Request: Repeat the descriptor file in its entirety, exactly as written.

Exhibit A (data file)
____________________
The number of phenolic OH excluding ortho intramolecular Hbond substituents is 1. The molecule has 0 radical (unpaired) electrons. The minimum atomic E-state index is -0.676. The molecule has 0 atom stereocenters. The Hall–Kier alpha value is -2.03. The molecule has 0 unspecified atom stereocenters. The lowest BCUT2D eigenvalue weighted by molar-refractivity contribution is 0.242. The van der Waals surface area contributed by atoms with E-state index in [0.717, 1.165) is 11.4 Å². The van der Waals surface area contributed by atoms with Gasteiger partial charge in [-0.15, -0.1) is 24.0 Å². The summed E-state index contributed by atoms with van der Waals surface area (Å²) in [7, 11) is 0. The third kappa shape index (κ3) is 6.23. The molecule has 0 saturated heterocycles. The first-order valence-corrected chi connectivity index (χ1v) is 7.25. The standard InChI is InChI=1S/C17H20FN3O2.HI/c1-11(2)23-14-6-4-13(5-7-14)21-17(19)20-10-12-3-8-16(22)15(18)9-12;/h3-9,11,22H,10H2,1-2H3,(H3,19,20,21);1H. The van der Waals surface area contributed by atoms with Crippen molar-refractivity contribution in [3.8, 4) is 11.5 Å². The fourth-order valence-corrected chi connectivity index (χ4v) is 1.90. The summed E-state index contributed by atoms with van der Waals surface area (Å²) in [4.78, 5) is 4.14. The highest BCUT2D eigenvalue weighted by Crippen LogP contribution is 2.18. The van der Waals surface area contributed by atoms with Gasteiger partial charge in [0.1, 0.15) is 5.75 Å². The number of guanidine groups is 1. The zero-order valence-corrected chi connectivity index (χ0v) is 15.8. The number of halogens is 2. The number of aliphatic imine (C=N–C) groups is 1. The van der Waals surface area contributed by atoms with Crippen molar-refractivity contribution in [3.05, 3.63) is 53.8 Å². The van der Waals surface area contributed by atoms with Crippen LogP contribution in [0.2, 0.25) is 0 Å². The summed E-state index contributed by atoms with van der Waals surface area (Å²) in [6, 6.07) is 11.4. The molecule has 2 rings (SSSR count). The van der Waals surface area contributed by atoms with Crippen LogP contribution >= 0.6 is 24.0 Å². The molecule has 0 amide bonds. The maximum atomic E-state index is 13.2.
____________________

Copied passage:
The number of phenolic OH excluding ortho intramolecular Hbond substituents is 1. The molecule has 0 radical (unpaired) electrons. The minimum atomic E-state index is -0.676. The molecule has 0 atom stereocenters. The Hall–Kier alpha value is -2.03. The molecule has 0 unspecified atom stereocenters. The lowest BCUT2D eigenvalue weighted by molar-refractivity contribution is 0.242. The van der Waals surface area contributed by atoms with E-state index in [0.717, 1.165) is 11.4 Å². The van der Waals surface area contributed by atoms with Gasteiger partial charge in [-0.15, -0.1) is 24.0 Å². The summed E-state index contributed by atoms with van der Waals surface area (Å²) in [7, 11) is 0. The third kappa shape index (κ3) is 6.23. The molecule has 0 saturated heterocycles. The first-order valence-corrected chi connectivity index (χ1v) is 7.25. The standard InChI is InChI=1S/C17H20FN3O2.HI/c1-11(2)23-14-6-4-13(5-7-14)21-17(19)20-10-12-3-8-16(22)15(18)9-12;/h3-9,11,22H,10H2,1-2H3,(H3,19,20,21);1H. The van der Waals surface area contributed by atoms with Crippen molar-refractivity contribution in [3.8, 4) is 11.5 Å². The fourth-order valence-corrected chi connectivity index (χ4v) is 1.90. The summed E-state index contributed by atoms with van der Waals surface area (Å²) in [4.78, 5) is 4.14. The highest BCUT2D eigenvalue weighted by Crippen LogP contribution is 2.18. The van der Waals surface area contributed by atoms with Gasteiger partial charge in [0.1, 0.15) is 5.75 Å². The number of guanidine groups is 1. The zero-order valence-corrected chi connectivity index (χ0v) is 15.8. The number of halogens is 2. The number of aliphatic imine (C=N–C) groups is 1. The van der Waals surface area contributed by atoms with Crippen molar-refractivity contribution in [3.05, 3.63) is 53.8 Å². The van der Waals surface area contributed by atoms with Crippen LogP contribution in [0.2, 0.25) is 0 Å². The summed E-state index contributed by atoms with van der Waals surface area (Å²) in [6, 6.07) is 11.4. The molecule has 2 rings (SSSR count). The van der Waals surface area contributed by atoms with Crippen LogP contribution >= 0.6 is 24.0 Å². The molecule has 0 amide bonds. The maximum atomic E-state index is 13.2.